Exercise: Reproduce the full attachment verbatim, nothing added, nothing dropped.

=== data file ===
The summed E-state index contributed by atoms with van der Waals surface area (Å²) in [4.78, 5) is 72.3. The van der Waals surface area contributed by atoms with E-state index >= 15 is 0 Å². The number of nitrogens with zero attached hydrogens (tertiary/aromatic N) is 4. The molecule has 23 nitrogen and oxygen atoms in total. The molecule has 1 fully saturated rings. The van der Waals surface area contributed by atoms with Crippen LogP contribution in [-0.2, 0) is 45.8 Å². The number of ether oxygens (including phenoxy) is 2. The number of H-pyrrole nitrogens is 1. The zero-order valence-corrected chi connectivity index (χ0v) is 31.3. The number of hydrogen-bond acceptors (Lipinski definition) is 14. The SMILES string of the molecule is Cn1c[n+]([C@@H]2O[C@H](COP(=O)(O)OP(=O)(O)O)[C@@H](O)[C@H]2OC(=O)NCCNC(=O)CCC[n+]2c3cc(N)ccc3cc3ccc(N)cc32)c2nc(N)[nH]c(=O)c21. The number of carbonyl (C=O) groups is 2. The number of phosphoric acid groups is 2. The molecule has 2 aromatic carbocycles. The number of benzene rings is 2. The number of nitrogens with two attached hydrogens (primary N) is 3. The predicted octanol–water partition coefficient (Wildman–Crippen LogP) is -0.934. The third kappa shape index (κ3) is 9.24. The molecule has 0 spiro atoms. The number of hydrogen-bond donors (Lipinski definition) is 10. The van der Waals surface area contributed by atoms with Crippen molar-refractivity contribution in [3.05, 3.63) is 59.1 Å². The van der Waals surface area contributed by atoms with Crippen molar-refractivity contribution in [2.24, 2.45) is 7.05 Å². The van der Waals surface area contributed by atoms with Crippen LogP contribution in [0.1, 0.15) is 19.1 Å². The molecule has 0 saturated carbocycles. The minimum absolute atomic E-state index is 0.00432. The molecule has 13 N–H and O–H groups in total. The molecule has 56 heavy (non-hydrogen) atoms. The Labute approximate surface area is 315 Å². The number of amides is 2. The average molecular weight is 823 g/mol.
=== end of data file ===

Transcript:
The summed E-state index contributed by atoms with van der Waals surface area (Å²) in [4.78, 5) is 72.3. The van der Waals surface area contributed by atoms with E-state index >= 15 is 0 Å². The number of nitrogens with zero attached hydrogens (tertiary/aromatic N) is 4. The molecule has 23 nitrogen and oxygen atoms in total. The molecule has 1 fully saturated rings. The van der Waals surface area contributed by atoms with Crippen LogP contribution in [-0.2, 0) is 45.8 Å². The number of ether oxygens (including phenoxy) is 2. The number of H-pyrrole nitrogens is 1. The zero-order valence-corrected chi connectivity index (χ0v) is 31.3. The number of hydrogen-bond acceptors (Lipinski definition) is 14. The SMILES string of the molecule is Cn1c[n+]([C@@H]2O[C@H](COP(=O)(O)OP(=O)(O)O)[C@@H](O)[C@H]2OC(=O)NCCNC(=O)CCC[n+]2c3cc(N)ccc3cc3ccc(N)cc32)c2nc(N)[nH]c(=O)c21. The number of carbonyl (C=O) groups is 2. The number of phosphoric acid groups is 2. The molecule has 2 aromatic carbocycles. The number of benzene rings is 2. The number of nitrogens with two attached hydrogens (primary N) is 3. The predicted octanol–water partition coefficient (Wildman–Crippen LogP) is -0.934. The third kappa shape index (κ3) is 9.24. The molecule has 0 spiro atoms. The number of hydrogen-bond donors (Lipinski definition) is 10. The van der Waals surface area contributed by atoms with Crippen molar-refractivity contribution in [3.05, 3.63) is 59.1 Å². The van der Waals surface area contributed by atoms with Crippen molar-refractivity contribution in [2.24, 2.45) is 7.05 Å². The van der Waals surface area contributed by atoms with Crippen LogP contribution in [0.1, 0.15) is 19.1 Å². The molecule has 0 saturated carbocycles. The minimum absolute atomic E-state index is 0.00432. The molecule has 13 N–H and O–H groups in total. The molecule has 56 heavy (non-hydrogen) atoms. The Labute approximate surface area is 315 Å². The number of amides is 2. The average molecular weight is 823 g/mol.